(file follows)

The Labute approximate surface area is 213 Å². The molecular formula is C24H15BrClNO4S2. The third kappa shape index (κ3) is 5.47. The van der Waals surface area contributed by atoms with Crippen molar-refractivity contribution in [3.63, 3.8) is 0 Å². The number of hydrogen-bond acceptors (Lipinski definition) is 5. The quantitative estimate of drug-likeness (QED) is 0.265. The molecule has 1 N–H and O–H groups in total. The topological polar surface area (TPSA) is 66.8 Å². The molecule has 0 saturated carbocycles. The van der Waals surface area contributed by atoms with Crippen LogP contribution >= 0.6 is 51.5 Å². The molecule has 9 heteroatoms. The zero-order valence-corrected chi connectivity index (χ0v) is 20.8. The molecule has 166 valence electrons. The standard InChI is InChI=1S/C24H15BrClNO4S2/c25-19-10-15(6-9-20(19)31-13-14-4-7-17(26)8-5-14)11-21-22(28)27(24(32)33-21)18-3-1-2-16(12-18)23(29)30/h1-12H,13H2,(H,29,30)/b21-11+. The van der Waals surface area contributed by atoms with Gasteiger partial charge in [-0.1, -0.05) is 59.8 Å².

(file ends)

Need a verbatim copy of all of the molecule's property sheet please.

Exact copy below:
The Labute approximate surface area is 213 Å². The molecular formula is C24H15BrClNO4S2. The third kappa shape index (κ3) is 5.47. The van der Waals surface area contributed by atoms with Crippen molar-refractivity contribution in [3.63, 3.8) is 0 Å². The number of hydrogen-bond acceptors (Lipinski definition) is 5. The quantitative estimate of drug-likeness (QED) is 0.265. The molecule has 1 N–H and O–H groups in total. The topological polar surface area (TPSA) is 66.8 Å². The molecule has 0 saturated carbocycles. The van der Waals surface area contributed by atoms with Crippen LogP contribution >= 0.6 is 51.5 Å². The molecule has 9 heteroatoms. The zero-order valence-corrected chi connectivity index (χ0v) is 20.8. The molecule has 166 valence electrons. The standard InChI is InChI=1S/C24H15BrClNO4S2/c25-19-10-15(6-9-20(19)31-13-14-4-7-17(26)8-5-14)11-21-22(28)27(24(32)33-21)18-3-1-2-16(12-18)23(29)30/h1-12H,13H2,(H,29,30)/b21-11+. The van der Waals surface area contributed by atoms with Gasteiger partial charge in [-0.1, -0.05) is 59.8 Å².